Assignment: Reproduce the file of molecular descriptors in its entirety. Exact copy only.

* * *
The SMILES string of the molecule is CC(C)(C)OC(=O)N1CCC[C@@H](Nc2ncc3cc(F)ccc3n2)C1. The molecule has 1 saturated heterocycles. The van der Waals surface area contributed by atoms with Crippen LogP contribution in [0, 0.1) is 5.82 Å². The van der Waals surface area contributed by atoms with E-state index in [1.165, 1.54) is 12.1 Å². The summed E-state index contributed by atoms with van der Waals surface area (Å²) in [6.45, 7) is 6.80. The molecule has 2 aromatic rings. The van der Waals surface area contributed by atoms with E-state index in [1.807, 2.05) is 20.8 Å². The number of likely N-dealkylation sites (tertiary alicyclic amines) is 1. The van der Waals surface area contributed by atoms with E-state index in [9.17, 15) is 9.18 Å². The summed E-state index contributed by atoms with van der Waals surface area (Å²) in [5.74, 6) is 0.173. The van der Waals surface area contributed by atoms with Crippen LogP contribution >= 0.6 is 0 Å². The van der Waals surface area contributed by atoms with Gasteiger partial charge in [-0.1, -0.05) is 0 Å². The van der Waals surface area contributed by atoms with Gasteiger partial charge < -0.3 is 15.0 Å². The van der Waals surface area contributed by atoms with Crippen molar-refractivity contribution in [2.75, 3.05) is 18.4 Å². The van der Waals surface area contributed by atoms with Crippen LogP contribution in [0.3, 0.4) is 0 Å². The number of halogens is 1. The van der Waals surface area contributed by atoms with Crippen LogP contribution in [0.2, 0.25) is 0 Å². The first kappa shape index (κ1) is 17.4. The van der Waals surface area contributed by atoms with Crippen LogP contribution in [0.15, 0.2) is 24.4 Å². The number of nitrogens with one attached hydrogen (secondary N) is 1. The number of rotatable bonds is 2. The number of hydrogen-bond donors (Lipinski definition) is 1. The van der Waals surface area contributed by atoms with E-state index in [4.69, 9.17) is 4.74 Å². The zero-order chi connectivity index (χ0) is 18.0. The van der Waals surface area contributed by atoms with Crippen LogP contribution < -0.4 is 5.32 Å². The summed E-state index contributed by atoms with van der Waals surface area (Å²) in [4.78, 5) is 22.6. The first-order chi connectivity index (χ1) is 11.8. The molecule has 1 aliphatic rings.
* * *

The SMILES string of the molecule is CC(C)(C)OC(=O)N1CCC[C@@H](Nc2ncc3cc(F)ccc3n2)C1. The molecule has 1 saturated heterocycles. The van der Waals surface area contributed by atoms with Crippen LogP contribution in [0, 0.1) is 5.82 Å². The van der Waals surface area contributed by atoms with E-state index in [1.165, 1.54) is 12.1 Å². The summed E-state index contributed by atoms with van der Waals surface area (Å²) in [6.45, 7) is 6.80. The molecule has 2 aromatic rings. The van der Waals surface area contributed by atoms with E-state index in [1.807, 2.05) is 20.8 Å². The number of likely N-dealkylation sites (tertiary alicyclic amines) is 1. The van der Waals surface area contributed by atoms with E-state index in [9.17, 15) is 9.18 Å². The summed E-state index contributed by atoms with van der Waals surface area (Å²) in [5.74, 6) is 0.173. The van der Waals surface area contributed by atoms with Crippen LogP contribution >= 0.6 is 0 Å². The van der Waals surface area contributed by atoms with Gasteiger partial charge in [-0.1, -0.05) is 0 Å². The van der Waals surface area contributed by atoms with Gasteiger partial charge < -0.3 is 15.0 Å². The van der Waals surface area contributed by atoms with Crippen molar-refractivity contribution in [2.75, 3.05) is 18.4 Å². The van der Waals surface area contributed by atoms with Crippen LogP contribution in [0.3, 0.4) is 0 Å². The number of halogens is 1. The van der Waals surface area contributed by atoms with Crippen LogP contribution in [0.2, 0.25) is 0 Å². The first kappa shape index (κ1) is 17.4. The van der Waals surface area contributed by atoms with Crippen LogP contribution in [0.15, 0.2) is 24.4 Å². The number of nitrogens with one attached hydrogen (secondary N) is 1. The number of rotatable bonds is 2. The number of hydrogen-bond donors (Lipinski definition) is 1. The van der Waals surface area contributed by atoms with E-state index in [4.69, 9.17) is 4.74 Å². The zero-order chi connectivity index (χ0) is 18.0. The van der Waals surface area contributed by atoms with Crippen LogP contribution < -0.4 is 5.32 Å². The summed E-state index contributed by atoms with van der Waals surface area (Å²) in [4.78, 5) is 22.6. The first-order chi connectivity index (χ1) is 11.8. The molecule has 1 aliphatic rings.